Av Maane Og Natt
Aftermath Productions 2013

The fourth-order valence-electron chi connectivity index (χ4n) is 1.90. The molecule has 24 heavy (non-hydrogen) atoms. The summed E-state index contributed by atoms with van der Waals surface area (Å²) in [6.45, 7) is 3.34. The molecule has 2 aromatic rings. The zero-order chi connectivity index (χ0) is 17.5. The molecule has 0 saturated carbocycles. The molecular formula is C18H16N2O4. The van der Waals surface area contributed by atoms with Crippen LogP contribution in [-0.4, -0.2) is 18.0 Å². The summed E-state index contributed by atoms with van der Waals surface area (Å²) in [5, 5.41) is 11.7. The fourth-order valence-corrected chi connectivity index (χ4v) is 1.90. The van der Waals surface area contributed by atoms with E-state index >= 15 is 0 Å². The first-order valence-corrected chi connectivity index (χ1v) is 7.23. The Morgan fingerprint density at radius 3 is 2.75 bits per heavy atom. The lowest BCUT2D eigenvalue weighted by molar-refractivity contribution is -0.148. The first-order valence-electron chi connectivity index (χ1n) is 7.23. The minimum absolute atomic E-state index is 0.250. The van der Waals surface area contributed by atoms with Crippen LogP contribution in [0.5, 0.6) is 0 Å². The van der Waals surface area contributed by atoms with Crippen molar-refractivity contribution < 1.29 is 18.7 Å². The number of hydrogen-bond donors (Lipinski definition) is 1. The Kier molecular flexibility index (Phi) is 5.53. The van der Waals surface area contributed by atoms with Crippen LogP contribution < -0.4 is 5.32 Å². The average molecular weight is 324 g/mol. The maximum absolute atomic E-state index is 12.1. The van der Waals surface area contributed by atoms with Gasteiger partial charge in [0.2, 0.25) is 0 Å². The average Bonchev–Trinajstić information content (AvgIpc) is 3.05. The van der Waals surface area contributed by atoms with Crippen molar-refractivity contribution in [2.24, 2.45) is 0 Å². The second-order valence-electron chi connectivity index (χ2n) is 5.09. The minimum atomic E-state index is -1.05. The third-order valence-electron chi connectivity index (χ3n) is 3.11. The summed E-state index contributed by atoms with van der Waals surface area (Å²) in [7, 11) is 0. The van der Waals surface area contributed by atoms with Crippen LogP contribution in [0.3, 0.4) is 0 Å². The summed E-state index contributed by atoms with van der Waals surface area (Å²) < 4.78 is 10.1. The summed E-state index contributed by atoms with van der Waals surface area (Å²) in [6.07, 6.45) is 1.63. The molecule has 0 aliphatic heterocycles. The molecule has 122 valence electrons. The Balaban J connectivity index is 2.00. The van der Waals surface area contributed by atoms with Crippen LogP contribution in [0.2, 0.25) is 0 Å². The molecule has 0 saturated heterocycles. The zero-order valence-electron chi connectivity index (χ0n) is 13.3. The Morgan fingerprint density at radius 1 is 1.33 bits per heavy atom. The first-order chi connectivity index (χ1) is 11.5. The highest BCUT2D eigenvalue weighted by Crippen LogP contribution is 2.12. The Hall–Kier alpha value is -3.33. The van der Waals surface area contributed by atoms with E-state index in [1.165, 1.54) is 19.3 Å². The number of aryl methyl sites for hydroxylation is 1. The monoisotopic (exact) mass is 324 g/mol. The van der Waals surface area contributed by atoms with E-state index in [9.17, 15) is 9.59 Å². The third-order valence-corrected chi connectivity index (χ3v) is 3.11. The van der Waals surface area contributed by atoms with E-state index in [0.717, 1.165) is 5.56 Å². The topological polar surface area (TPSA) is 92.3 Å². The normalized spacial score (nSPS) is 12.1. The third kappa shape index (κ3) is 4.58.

Norway's kings of traditional black metal sound/style have returned with their sophomore effort and i must say I am once again blown away. Djevel is pretty much the only band that still manages to accurately capture that mid 90s Nordic black metal atmosphere. You hear it immediately when the deliriously cold melody blows out of your speakers on the title-track. It's so beautiful and moving and haunting at the same time. The speed of the drums and the effortless flow of the guitars captivates my ears. The track drops into slower, more ugly segments that inject the feral, hate-filled mood into the music. As Aapne Graver Og Tomme Kister begins you notice upward sweeping melodies which conjure mental images of the wind blowing through trees in a forest, that splendorous autumnal roar. The guitars and pace slows, like a break in the wind, and you feel a sense of forlorn nostalgia settle in. Marefar rocks and sways while the guitars alternate between speedy melodies and slower, lumbering passages. There is a moving piece, a moment of clarity, where all the instruments cease to reveal a single guitar. However this is cast aside and the drums are once again blasting away at an insane speed. However, no matter how fast the drums are going, the songs always feel like they are somehow slower, controlled by the melodic surge of the guitars. Tornekroner has a bit more of a dirty, roughened aesthetic to the songwriting. The melodies rise later in the song only to be subjugated by the hammering drums and the blackened riffs. The instrumental Blant Fjell Og Falne is a work of deep, echoing majesty, like an undiscovered grove in the heart of the forest. The dancing guitars give your mind a chance to collect itself and explore darker expanses before the might of grand melodies once again stream in on Sternesluker. The feverish riffs collide with guitars, spiked and barbed not unlike some of song structures on Darkthrone's Transilvanian Hunger. The final track Saa Tok Alt Slutt builds on the foundation of swaying melodies with muted guitar breaks and bass drum that soon give way to a simmering, fuzzed out guitar that meanders like a path in the snowy forest. The riff picks up some bombast as all other instruments drop out and the guitar looms heavily over the fabric of the song. The blasting riffs fly into the song's fabric once again, punctuated by distant, clean vocals. This adds another level of ancient power to the song and this atmosphere carries the song to its conclusion. Djevel have surpassed their previous album and have once again proven that they live and breath 90s era Norwegian black metal spirit. Djevel is true, organic black metal that speaks of true communion with nature and all of its freezing majesty.